Finding Its Feet

Lidl and Aldi are gaining ground in the war to control England’s Supermarket custom. Their quality is very good and their prices very low. There is no finesse in their layout of goods, and there is no guarantee that an item on sale in the central aisles will be in stock the next day. GeneralContinue reading “Finding Its Feet”

Leaf Compost

The cranking clatter of marauding magpies heard as I walked down Downton Lane on my Hordle Cliff top walk this murky morning, was to give way to that of a mechanical digger in Shorefield on my return. The latter, which was breaking up the concrete bases of the demolished chalets, could be heard from the beach.Continue reading “Leaf Compost”

Is This Orlaigh? 2

After I had walked down to the postbox and back, the rain set in for the day. I amused myself scanning more of my loose negatives, viz. fifteen from the summer of 1982. That year water pistols were all the rage, and Sam was delighted to be introduced to them by Matthew and Becky inContinue reading “Is This Orlaigh? 2”

Schnittlinie

Yesterday’s steady rain changed to showery weather today. One rainfall soaked us as we ran from the car to Molly’s Den; another kept us in the car when, after the Den shopping trip Jackie and I drove down to Barton on Sea. The return visit to Molly’s was in search of some Victorian glasses for Shelly’sContinue reading “Schnittlinie”

Piquant Cauliflower Cheese

This morning I finished reading the preface to Madame Bovary. I hadn’t realised that Flaubert’s now acclaimed novel once enjoyed the limelight, like ‘Lady Chatterley’s Lover’ by D.H. Lawrence, more than a century later, of an indecency trial before being published in book form. Lawrence’s mediocre novel was first published privately in Venice in 1928. NotContinue reading “Piquant Cauliflower Cheese”

Death Of The Brown Velvet Suit

Yesterday I mentioned my mother’s postwar ingenuity.  Not just making all our clothes, but manufacturing her own toilet paper.  Of necessity, her squares cut from knitting patterns were not very comfortable, but they were at least strong, and did the job once you had done yours.  We are now inundated with numerous brands of thisContinue reading “Death Of The Brown Velvet Suit”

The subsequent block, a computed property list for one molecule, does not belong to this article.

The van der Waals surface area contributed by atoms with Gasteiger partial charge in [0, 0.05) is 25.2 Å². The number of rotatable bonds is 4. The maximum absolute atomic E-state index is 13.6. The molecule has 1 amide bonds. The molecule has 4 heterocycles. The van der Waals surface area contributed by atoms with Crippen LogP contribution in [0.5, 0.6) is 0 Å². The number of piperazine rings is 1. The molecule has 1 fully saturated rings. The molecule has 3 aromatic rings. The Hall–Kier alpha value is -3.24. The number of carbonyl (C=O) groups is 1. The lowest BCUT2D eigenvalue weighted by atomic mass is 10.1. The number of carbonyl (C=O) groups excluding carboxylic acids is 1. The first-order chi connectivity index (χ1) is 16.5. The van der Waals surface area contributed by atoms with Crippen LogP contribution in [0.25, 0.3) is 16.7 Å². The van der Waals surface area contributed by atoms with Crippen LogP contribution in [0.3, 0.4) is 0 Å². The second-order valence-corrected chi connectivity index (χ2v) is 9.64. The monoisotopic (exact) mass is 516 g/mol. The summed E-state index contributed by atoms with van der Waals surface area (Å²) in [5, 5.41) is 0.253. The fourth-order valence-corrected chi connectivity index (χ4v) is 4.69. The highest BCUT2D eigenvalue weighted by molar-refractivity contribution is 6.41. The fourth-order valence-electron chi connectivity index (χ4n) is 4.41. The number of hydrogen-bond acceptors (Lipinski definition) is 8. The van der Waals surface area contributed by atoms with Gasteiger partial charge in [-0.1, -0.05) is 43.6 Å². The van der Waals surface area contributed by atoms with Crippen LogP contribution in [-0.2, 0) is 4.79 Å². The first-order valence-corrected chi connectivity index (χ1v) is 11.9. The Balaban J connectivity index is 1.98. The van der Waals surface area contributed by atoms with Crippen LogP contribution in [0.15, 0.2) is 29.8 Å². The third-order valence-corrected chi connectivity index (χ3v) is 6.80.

History Comes At A Price

When the whole row of checkouts in a supermarket begins to reject any credit or debit cards that are inserted into the machines at the counters, chaos ensues.  We know, because we shopped in Totton’s Lidl this morning.  Our prospective purchases were all laid out on the conveyor belt.  The man in front only hadContinue reading “History Comes At A Price”

I Had Just Won The Lottery

Today it was time for a big shop. In this instance that meant a trip to Totton for Lidl and Asda.  On the way we diverted to Copythorne to recce a house in Copythorne Crescent.  The house looked good.  It was down a narrow unmade road with hedgerows alongside fields opposite.  In one field aContinue reading “I Had Just Won The Lottery”

IKEA 3 (R18)

On this clear, cold, and sunny morning I took yesterday’s walk in reverse. Smoking chimneys enlivened the line of the horizon.  Distant cattle lowed; cocks crowed; steam rose from one sunlit ditch whilst a blackbird spuddled in another; the occasional cyclist whirred, and the occasional car sped, past.  Otherwise it was just me and the ponies.Continue reading “IKEA 3 (R18)”

Prolixity Or Concision?

Early this morning I finished reading Robert Graves’ ‘Count Belisarius’, which, I have to say, I found rather heavy going.  I know enough about Roman history to admire Graves’ research and his knowledge of Belisarius’ successful conquests of the Goths, the Vandals, and the Persians; and his relief and defence of Rome during the reignContinue reading “Prolixity Or Concision?”